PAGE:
Ransom Payments Surge by 500% to an Average of $2m

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Average ransom payments surged by 500% in the past year to reach $2m per payment, according to Sophos’ The State of Ransomware 2024 report.

This compares to an average payment of $400,000 calculated by Sophos in its 2023 study, demonstrating that ransomware operators are seeking increasingly large payoffs from victims.

Nearly two thirds (63%) of ransom demands made in the past year were $1m or more, with 30% of demands demanding over $5m.

This is despite a reduction in the rate of organizations being hit by ransomware in the past year, at 59%, which compares to 66% in Sophos’ State of Ransomware 2023 report.

Ransomware Actors Demanding Bigger Payouts

Of those who received a seven-figure ransom demand in 2023, 46% had a revenue of less than $50m.

Less than a quarter (24%) of respondents that paid a ransom demand handed over the amount originally requested by the attacker, with 44% reporting paying less than the original demand.

On average, ransom payments sent were worth 94% of the initial ransom demand.

The report also found that funding for ransom payments came from a variety of sources in 82% of cases. Overall, 40% of the funding for payments came from the victim organizations themselves, with the organization’s parent company and/or governing body typically providing 19%.

Nearly a quarter (23%) of all ransom payment funding comes from insurance providers, with insurers contributing toward the ransom in 83% of cases.

Large organizations were more likely to pay a ransom demand, with 61% of organizations with an annual revenue of $5bn+ paying attackers after being hit. This compares to 25% of organizations with a revenue of under $10m.

Excluding ransom payments, the average cost of recovery from a ransomware attack was $2.73m, nearly $1m higher than the previous year, which was $1.82m.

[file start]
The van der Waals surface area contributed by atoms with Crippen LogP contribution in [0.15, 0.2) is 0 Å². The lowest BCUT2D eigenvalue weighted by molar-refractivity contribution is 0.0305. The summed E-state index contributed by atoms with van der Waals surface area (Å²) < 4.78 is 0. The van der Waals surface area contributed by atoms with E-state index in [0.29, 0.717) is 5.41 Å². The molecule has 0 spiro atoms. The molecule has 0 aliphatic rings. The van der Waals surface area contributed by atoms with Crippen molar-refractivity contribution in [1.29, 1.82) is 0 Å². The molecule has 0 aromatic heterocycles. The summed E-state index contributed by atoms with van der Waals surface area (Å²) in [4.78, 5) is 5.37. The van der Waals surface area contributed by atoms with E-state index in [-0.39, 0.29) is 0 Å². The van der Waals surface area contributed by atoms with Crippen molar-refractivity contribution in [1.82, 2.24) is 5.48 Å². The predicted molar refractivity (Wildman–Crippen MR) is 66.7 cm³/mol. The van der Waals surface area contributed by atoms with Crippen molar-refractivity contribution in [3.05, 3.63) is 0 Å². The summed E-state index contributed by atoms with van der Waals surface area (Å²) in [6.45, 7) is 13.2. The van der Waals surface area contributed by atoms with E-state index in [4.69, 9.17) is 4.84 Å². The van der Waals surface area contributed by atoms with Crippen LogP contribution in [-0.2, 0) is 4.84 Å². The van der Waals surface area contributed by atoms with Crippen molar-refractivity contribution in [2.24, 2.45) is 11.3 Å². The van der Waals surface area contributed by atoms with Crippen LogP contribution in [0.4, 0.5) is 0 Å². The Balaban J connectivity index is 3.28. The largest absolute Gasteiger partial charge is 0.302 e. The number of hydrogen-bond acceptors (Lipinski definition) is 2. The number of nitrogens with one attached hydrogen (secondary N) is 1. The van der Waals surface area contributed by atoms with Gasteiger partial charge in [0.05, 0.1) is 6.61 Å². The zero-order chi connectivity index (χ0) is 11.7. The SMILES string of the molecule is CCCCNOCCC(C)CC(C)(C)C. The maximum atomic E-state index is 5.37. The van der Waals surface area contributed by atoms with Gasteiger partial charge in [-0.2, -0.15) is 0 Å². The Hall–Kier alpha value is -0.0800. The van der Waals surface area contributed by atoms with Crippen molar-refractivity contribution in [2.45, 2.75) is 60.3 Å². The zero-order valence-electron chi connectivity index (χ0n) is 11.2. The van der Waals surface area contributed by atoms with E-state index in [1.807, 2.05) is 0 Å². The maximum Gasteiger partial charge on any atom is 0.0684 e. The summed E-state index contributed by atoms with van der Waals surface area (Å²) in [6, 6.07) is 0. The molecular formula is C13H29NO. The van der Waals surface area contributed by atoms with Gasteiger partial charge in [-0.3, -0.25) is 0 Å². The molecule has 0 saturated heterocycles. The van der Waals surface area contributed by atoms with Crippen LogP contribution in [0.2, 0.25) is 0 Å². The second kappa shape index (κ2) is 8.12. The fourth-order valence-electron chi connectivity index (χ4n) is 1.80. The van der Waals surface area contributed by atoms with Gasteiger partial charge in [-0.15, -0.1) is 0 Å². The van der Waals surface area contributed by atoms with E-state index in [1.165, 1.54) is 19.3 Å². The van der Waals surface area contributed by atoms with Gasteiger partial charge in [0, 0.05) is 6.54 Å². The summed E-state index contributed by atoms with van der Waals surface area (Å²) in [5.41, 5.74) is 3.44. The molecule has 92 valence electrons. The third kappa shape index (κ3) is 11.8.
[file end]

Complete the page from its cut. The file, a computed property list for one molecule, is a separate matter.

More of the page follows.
The recovery time also grew in 2023, with only 35% of ransomware victims fully recovered within a week. This compares to 47% of victims in in 2022.

How Ransomware Actors Are Targeting Organizations

Exploited vulnerabilities were the most common root cause of ransomware attack in 2023, making up 32% of incidents. This is a fall compared to 2022, when 36% of incidents were caused by an exploited vulnerability.

The next most common root causes were compromised credentials (29%), malicious email (23%) and phishing (11%).

When an exploitation of an unpatched vulnerability was the cause of a cyber-attack, victim organizations reported significantly more severe outcomes than those where the attack began with compromised credentials.

This included being more likely to:

  • Have backups compromised (75% vs 54%)
  • Have data encrypted (67% vs 43%)
  • Pay the ransom demand (71% vs 45%)
  • Have higher overall attack recovery costs ($3m vs $750,000)

Read here: Vulnerability Exploitation on the Rise as Attackers Ditch Phishing

Large organizations were more likely to experience a ransomware attack that started with an unpatched vulnerability, impacting 38% of organizations with a revenue of $5bn+ who were hit.

The research also found that cybercriminals attempted to compromise backups in 94% of ransomware victims in the past year, with over half (57%) of these attempts proving to be successful.

Those organizations whose backups were compromised received on average double the ransom demand compared to those whose backups were not compromised ($2.3m vs $1m).

The rate of data theft in ransomware incidents rose in the past year, occurring in 32% of cases in 2023 versus 30% in 2022. Data theft provides an additional means for attackers to extort victims alongside encrypting data, by threatening to publish the stolen information on the dark web.

Almost all organizations that had data encrypted managed to get their data back. The two primary ways of achieving this were restoring from backups (68%) and paying the ransom to get the decryption key (56%).

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